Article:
Last night I was thinking that the day would come when all the planets we’ve been discovering have proper names instead of stark designations in catalogs. Then I realized that this is unlikely. As the rate of planetary discoveries accelerates through space-borne missions and ever more precise detection methods here on Earth, it may be that we’ll keep generating new finds faster than the naming process can catch up with them. So I guess we should get used to designations like Gliese 581 c.
Of course, a planet can have multiple designations, depending on how it’s catalogued or found. The recently announced gas giant HAT-P-2b (a very strange place indeed) is called this not for its place in a catalog but its discovery method, the HAT network of automated telescopes. HAT stands for Hungarian-made Automated Telescope, but the project is headquartered at the Harvard-Smithsonian Center for Astrophysics (CfA) and works with instruments in Arizona, Hawaii and in this case, Israel. Its focus: The detection of transiting exoplanets like this one.
But HAT-P-2b is also HD 147506 b, referring to its star’s listing in the Henry Draper Catalog. You can see that designations like these lack a certainty poetry, depending on the catalog or project involved (think of TrES-1, designating the Trans-Atlantic Exoplanet Survey that found it — examples begin to multiply). We’ll have to draw our aesthetic satisfaction not from colorful names but the exotic places these designations conjure up. And HAT-P-2b by any name turns out to be exotic indeed. Gaspar Bakos (CfA) calls it “…a really weird planet.”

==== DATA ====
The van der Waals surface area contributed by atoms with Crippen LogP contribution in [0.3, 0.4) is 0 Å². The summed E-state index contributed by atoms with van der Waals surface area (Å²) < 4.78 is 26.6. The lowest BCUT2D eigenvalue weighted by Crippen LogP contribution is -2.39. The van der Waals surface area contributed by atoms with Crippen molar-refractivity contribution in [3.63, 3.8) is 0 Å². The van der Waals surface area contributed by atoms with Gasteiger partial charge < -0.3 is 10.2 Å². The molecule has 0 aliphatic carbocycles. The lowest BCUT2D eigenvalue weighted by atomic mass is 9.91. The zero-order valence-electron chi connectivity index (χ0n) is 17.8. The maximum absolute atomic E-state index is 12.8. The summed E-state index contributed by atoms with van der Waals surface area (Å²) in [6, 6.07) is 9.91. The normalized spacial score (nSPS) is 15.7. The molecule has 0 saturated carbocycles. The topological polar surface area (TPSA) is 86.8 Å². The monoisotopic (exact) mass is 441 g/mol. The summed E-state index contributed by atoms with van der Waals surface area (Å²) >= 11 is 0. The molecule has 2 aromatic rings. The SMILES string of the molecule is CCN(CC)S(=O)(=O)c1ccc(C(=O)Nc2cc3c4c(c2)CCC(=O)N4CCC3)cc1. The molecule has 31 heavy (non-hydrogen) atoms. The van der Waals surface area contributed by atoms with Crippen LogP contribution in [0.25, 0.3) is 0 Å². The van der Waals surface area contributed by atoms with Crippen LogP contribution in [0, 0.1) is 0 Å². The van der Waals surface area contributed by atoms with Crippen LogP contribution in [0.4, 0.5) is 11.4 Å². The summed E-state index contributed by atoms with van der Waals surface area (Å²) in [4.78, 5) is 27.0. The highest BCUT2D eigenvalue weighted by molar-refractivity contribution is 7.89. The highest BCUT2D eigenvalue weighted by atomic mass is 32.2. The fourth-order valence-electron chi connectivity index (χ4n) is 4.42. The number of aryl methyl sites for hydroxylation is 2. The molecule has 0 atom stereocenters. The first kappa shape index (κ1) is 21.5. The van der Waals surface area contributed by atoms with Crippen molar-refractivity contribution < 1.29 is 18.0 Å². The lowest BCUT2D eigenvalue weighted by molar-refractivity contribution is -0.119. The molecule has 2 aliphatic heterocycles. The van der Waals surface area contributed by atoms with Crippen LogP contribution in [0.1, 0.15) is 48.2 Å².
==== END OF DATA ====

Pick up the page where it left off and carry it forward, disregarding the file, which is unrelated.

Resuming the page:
The parent F-class star, HD 147506, lies 440 light years away in the constellation Hercules. Larger and brighter than the Sun, it’s home to at least one planet and perhaps another. That thinking is based on the odd elliptical orbit of HAT-P-2b, which represents a marked break from the circular orbits thus far found with transiting gas giants, all of which have been ‘hot Jupiters.’ With an orbital period of a scant 5.63 days, HAT-P-2b comes into transit every five days and 15 hours. Its oval orbit moves it from periastron at 3.1 million miles to fully 9.6 million miles at apastron, an eccentricity that is probably the result of an outer planet, although at this juncture there is no hard evidence of that planet’s existence.
This one is no hot Jupiter; in fact, it’s much closer to a failed star. The co-author on the discovery paper, Dimitar Sasselov, says this: “With 50 percent more mass, it could have begun nuclear fusion for a short time.” Even so, HAT-P-2b is one dense world, eight times the density of Jupiter, but evidently packed into a ball only slightly larger than that planet. It stands out compared to previously identified transiting exoplanets.
From the discovery paper:
Its mass of 8.17 ± 0.72MJ is ~5 times greater than any of these 14 other exoplanets. Its mean density ρ = 6.6 ± 2.7 g cm−3 is ~5 times that of the densest known exoplanet (OGLE-TR-113b, ρ = 1.35 g cm−3 ) and indeed greater than that of Earth (ρ = 5.5 g cm−3) or other solar system rocky planets. Its surface gravity of 149 ± 13 m s−2 is 5 times that of any of the previously known TEPs, and 20 times that of HAT-P-1b.
A mean density greater than Earth’s, and notice that last sentence, which points out the surface gravity is five times that of any transiting exoplanets (TEPs) previously found. Expect no media buzz with this one. A massive gas giant in a peculiar orbit around a hot F-class star doesn’t offer much by way of habitability potential. But most planets aren’t going to be habitable, and every transit we find offers the chance to measure the planet’s physical size from the degree to which the star’s light is dimmed by its passage. The paper is Bakos et al., “HAT-P-2b: A Super-Massive Planet in an Eccentric Orbit Transiting a Bright Star,” submitted to the Astrophysical Journal, with abstract available.